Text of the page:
80% of loud snorers who have sleep apnea don’t know they have it

Obstructive sleep apnea, often referred to as OSA, is characterised by loud snoring that occurs before a person stops breathing and is a condition that causes the throats of sufferers to close up while they sleep, meaning their brain has to continually wake them up from a deep sleep in order to reopen the throat muscles.

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Watch this BBC NEWS film that describes Obstructive Sleep Apnea

The breathing pause can last a few seconds or several minutes and may happen many times during the night. It has been linked to daytime sleepiness and a host of other diseases.

Risk factors for sleep apnea include obesity, being over the age of 55, and smoking. Tests have proven that sleep apnea can be hereditary, and men outnumber women among those who are afflicted with the disease. Consequently, stopping smoking or taking dietary precautions prompting weight loss can reduce or even eliminate the effects of many sleep disorders. However, no age group is immune to a sleep disorder.

The overall number of people with OSA is known to be increasing due to major lifestyle problems such as more people now being overweight. Actual numbers are difficult to record as most cases go undiagnosed, but the increased number of nationwide Sleep Disorder Centres in the USA gives us a good idea of the growth of OSA. They have risen in total from 2.280 in 2010 to just over 2,850 in 2016. Their estimated revenue shows OSA is costing $7 billion per year, estimated to rise to $10 billion by 2020.

Similar figures exist for other countries but the economic impact of sleep apnea extends beyond the economic revenue for those who are treated the disease. The annual economic burden of undiagnosed sleep apnea in the USA is about $149.6 billion, according to the American Academy of Sleep Medicine. This includes nearly $87 billion in lost productivity, $26 billion in car crashes and $6.5 billion in workplace accidents.

Untreated sleep apnea leads to a host of other serious health problems including hypertension, heart disease, diabetes and depression. As a result, undiagnosed sleep leads to $30 billion a year in increased health care costs. The AASM estimates if everyone who suffers from sleep apnea received treatment, it would create a savings of just over $100 billion.

Chronic sufferers are advised to use CPAP machines every night when they sleep and this involves wearing a mask that fits over their nose, or their nose and also their mouth. The device increases air pressure in a patient’s throat, prevents the airway from collapsing, and eliminates obstructed breathing.

However a high number of patients struggle to adjust to CPAP machines and use other approved medical solutions and treatments such as an oral appliance that shifts the lower jaw forward opening airways during sleep. This Mandibular Adjustment Device (MAD) will successfully address the problem of obstruction of the airway and restore normal sleep.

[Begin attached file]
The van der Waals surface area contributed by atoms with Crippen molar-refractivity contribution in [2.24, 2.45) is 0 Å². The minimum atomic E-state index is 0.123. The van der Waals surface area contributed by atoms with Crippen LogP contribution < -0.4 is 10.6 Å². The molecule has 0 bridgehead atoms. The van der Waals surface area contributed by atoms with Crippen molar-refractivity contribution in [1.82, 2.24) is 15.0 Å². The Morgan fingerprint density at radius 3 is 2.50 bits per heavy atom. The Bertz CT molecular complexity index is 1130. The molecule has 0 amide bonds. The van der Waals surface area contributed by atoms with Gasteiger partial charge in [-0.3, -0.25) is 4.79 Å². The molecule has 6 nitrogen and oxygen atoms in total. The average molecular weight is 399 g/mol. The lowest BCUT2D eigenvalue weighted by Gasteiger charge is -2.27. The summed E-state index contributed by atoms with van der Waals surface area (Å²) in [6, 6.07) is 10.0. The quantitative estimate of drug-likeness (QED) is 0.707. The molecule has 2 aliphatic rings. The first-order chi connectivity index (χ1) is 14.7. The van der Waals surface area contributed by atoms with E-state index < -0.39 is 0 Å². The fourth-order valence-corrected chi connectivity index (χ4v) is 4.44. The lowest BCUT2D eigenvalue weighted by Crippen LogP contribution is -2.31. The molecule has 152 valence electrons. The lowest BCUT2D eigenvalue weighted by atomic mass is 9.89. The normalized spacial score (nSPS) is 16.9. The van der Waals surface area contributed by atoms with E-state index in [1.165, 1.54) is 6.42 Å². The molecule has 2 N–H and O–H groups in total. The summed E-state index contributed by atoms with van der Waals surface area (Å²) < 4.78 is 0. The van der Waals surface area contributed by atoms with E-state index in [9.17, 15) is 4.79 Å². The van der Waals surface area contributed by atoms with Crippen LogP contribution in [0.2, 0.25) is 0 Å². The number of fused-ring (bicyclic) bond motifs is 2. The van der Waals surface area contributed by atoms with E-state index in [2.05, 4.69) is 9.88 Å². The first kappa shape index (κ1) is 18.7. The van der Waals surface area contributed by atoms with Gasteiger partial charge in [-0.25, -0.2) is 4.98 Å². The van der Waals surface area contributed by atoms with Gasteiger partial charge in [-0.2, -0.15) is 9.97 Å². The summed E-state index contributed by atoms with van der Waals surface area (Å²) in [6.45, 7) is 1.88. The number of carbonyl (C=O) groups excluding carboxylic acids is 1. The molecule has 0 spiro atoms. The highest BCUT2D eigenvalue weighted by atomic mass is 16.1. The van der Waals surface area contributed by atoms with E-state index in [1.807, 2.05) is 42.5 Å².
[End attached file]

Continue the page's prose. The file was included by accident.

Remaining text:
As said earlier, men have a higher risk of sleep apnea, but recent studies are finding that women who have experienced menopause have the same risk as men. Weight and genetics also have an impact.

Some patients seek treatment after a partner complains about their loud snoring, or gaps in their breathing, but for those who live alone it might be tougher to diagnose.

Snoring is a common phenomenon, but some snorers may require medical treatment so they should look for the following key indicators that may indicate that they have sleep apnea. These include daytime fatigue, lapses into sleep during the day, and impairment of normal activity.

If snoring results in them having headaches in the morning, suffer from bouts of irritability, or have any of the other symptoms, or if it disturbs their partner, then they should seek to prevent this by using an oral appliance (MAD) which does not need a Doctor’s prescription, and do so immediately, and in severe cases they should seek out immediate medical advice.

John Redfern


Oral Appliances to Treat Snoring and Obstructive Sleep Apnoea

There are always lots of questions asked of us by those who are considering using an oral appliance for the first time and therefore we’ve tried to answer as many as possible of those basic questions in this short article.

Young girl can't sleep because of her man's snoring

What exactly is an oral appliance?

Oral appliances are one of the key options that you can use to treat mild or moderate obstructive sleep apnea, as well as snoring. They are sometimes alternatively called Mandibular Advancement Splints (MAS), Mandibular Advancement Devices (MAD), or Mandibular Repositioning Appliances (MRA). They look a bit like a mouth guard that you might wear if you were playing a contact sport and they are worn at night while sleeping.

Do I simply snore or could it be sleep apnoea?

Snoring is very common and happens when your throat vibrates during sleep due to it having narrowed or even closed, which can happen for a number of different reasons. It is usually held open by a couple of small muscles and these may have relaxed causing it to narrow. When you breathe in it will therefore vibrate and make the sound we all know so well.